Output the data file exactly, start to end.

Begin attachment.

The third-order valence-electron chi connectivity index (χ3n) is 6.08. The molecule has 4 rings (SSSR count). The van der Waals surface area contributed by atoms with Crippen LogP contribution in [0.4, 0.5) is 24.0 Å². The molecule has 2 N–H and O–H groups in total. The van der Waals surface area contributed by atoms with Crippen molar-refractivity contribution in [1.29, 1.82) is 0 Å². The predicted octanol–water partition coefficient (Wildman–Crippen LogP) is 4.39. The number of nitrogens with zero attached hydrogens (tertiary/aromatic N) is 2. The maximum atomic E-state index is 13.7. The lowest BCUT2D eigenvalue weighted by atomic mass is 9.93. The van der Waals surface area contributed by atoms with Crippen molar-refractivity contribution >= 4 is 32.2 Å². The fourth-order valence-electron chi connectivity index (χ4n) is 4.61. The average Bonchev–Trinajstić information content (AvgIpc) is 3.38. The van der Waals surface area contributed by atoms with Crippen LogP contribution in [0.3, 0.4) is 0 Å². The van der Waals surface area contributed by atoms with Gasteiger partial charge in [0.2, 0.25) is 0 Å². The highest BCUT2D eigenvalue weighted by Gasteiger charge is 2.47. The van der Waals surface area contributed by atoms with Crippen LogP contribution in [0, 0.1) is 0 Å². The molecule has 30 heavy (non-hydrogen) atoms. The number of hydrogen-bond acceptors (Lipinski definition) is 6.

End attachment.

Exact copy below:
The third-order valence-electron chi connectivity index (χ3n) is 6.08. The molecule has 4 rings (SSSR count). The van der Waals surface area contributed by atoms with Crippen LogP contribution in [0.4, 0.5) is 24.0 Å². The molecule has 2 N–H and O–H groups in total. The van der Waals surface area contributed by atoms with Crippen molar-refractivity contribution in [1.29, 1.82) is 0 Å². The predicted octanol–water partition coefficient (Wildman–Crippen LogP) is 4.39. The number of nitrogens with zero attached hydrogens (tertiary/aromatic N) is 2. The maximum atomic E-state index is 13.7. The lowest BCUT2D eigenvalue weighted by atomic mass is 9.93. The van der Waals surface area contributed by atoms with Crippen molar-refractivity contribution >= 4 is 32.2 Å². The fourth-order valence-electron chi connectivity index (χ4n) is 4.61. The average Bonchev–Trinajstić information content (AvgIpc) is 3.38. The van der Waals surface area contributed by atoms with Crippen LogP contribution in [0.3, 0.4) is 0 Å². The van der Waals surface area contributed by atoms with Gasteiger partial charge in [0.2, 0.25) is 0 Å². The highest BCUT2D eigenvalue weighted by Gasteiger charge is 2.47. The van der Waals surface area contributed by atoms with Crippen LogP contribution in [0, 0.1) is 0 Å². The molecule has 30 heavy (non-hydrogen) atoms. The number of hydrogen-bond acceptors (Lipinski definition) is 6.